Most readers will be familiar with the concept of the traditional insurance market “cycle": favourable loss records and extensive competition leads to lower rates and wider, more benign terms and conditions *In the insurance market. This then *lead to a period of unprofitability, followed by a period of market withdrawals from in the sector, leading to reduced capacity and higher pricing; this in turn leads to profitable insurer trading conditions, which then encourage new entrants to the market to provide more competition, and rates begin to decline again. Managing this insurance market “cycle” as expediently as possible has been a key risk management driver over the years.
The problem for risk managers in the power sector is that the traditional property insurance market cycle seems to have ground to a halt, rather like a fairground cab at the top of a big dipper. For several years now, the sector has experienced hardening market conditions; despite this, the prospects for significant fresh competition entering the market to kick-start the next phase of the cycle seem to be as remote as ever. Once again this year, we have to report rating increases as being the norm in this market, but are there any signs at all that better times are on the horizon for customers?
The power market has already gone through a phase of hardening and rate correction over the past two years. Towards the end of 2022, there were signs that the Power portfolio was returning to profitability, with flat terms and, in some cases, actual rate reductions becoming possible. However, deteriorating loss ratios and increased *cost basis (especially reinsurance treaty costs) have put the brakes on any softening; instead, we are seeing a renewed push for rate increases from the market. In particular, insurers’ focus on Nat Cat exposure risks is intensifying as the frequency and severity of such events around the world and insurers’ own experience continue to deteriorate. For example, Cyclone Gabrielle in New Zealand in February 2023 led to several losses on the New Zealand portfolio, while reinsurance treaty costs have increased significantly, notably again for Nat Cat protection.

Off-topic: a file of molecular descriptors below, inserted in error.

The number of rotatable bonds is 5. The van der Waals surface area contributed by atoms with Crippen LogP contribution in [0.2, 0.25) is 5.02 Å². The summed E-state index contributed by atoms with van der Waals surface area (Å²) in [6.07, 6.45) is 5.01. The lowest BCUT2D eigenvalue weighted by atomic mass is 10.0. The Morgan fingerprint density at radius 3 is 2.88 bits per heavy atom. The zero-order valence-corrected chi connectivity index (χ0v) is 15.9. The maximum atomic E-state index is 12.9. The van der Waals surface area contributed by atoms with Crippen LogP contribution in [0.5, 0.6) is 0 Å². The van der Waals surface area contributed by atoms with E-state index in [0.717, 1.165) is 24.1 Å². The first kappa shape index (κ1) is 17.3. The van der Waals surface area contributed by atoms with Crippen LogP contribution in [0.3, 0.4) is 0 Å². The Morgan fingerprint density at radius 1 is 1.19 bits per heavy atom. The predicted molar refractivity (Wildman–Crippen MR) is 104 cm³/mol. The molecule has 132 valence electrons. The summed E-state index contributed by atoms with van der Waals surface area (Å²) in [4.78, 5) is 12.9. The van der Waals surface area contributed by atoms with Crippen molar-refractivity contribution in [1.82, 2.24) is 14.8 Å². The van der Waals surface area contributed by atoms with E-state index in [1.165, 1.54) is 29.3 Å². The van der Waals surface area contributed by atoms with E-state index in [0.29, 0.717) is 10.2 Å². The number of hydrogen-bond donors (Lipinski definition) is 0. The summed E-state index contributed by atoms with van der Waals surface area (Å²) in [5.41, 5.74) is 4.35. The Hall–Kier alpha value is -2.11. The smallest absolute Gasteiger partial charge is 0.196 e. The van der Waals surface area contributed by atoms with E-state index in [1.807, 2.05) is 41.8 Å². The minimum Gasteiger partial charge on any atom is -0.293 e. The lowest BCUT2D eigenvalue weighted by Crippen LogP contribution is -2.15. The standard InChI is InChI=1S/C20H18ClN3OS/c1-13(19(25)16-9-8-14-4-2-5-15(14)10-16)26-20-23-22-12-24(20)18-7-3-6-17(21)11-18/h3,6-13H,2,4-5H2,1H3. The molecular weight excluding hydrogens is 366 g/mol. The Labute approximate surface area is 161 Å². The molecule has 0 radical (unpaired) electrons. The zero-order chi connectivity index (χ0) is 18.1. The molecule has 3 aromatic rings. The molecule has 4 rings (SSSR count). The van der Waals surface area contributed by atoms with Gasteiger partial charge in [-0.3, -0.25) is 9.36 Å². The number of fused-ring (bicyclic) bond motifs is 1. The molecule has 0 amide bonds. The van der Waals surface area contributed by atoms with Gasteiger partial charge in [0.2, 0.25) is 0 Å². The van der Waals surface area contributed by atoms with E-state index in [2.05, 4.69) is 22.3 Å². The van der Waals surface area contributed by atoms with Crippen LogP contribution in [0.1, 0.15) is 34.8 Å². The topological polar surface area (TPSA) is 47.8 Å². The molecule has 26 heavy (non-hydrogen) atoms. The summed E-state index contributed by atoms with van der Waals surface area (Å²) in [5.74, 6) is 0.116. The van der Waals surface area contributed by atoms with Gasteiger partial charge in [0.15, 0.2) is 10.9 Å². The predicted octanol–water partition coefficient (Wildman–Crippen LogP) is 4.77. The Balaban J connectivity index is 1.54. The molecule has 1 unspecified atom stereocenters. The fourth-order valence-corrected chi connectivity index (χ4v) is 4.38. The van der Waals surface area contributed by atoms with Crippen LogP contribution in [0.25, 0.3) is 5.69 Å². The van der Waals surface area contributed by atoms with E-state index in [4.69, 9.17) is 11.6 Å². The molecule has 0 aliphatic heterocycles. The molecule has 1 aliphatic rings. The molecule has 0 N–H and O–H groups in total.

There is no doubt that despite the overall gloomy prognosis for customers, there are some positive factors that continue to limit the extent of the hardening market conditions. Let’s take a closer look at both the positive and negative factors affecting this market to determine what customers can expect for the remainder of 2023 and beyond. We have outlined these factors in our “kitchen scales” graphic in Figure 1 overleaf; we will take each of these factors in turn, starting with the positive ones.
As we intimated last year, insurers have had the benefit of a stronger premium flow from the significantly increased values being declared this year. While the conflict in Ukraine and the resulting inflationary pressures around the world have certainly contributed to these increased values, there is no doubt that there has been a marked escalation in them over the last 12 months, with some Business Interruption (BI) values in particular showing as much as a 100% increase — well above average inflation rates. It is also important to note that BI values are more heavily weighted by insurers when calculating rates than the corresponding property values. Indeed, these have been increasing by a much lower average of 10%, a figure much more in line with global inflation rates.
This dynamic has enabled brokers to negotiate more moderate actual rating increases than in recent years, as the increased premium volume from the revised values has enabled brokers to attract more competition for most programmes than at this stage last year. Moreover, following another poor year for the North American Power portfolio, we are seeing more London market insurers seeking to diversify their books and looking to write more international business.
Historically, Lloyd’s Power Syndicates have been heavily weighted towards the US, but more are now expressing an interest in reviewing the international portfolio.
Furthermore, customers have often had the option not to purchase business interruption on a gross profit basis, instead many have elected simply to buy debt service only, alternatively, on the basis of fixed operating and maintenance (O&M) costs only. The strategy has also enabled a number of customers to mitigate the effects of the current hard market conditions.
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|Property: lack of competitive pressures continues to drive hard market conditions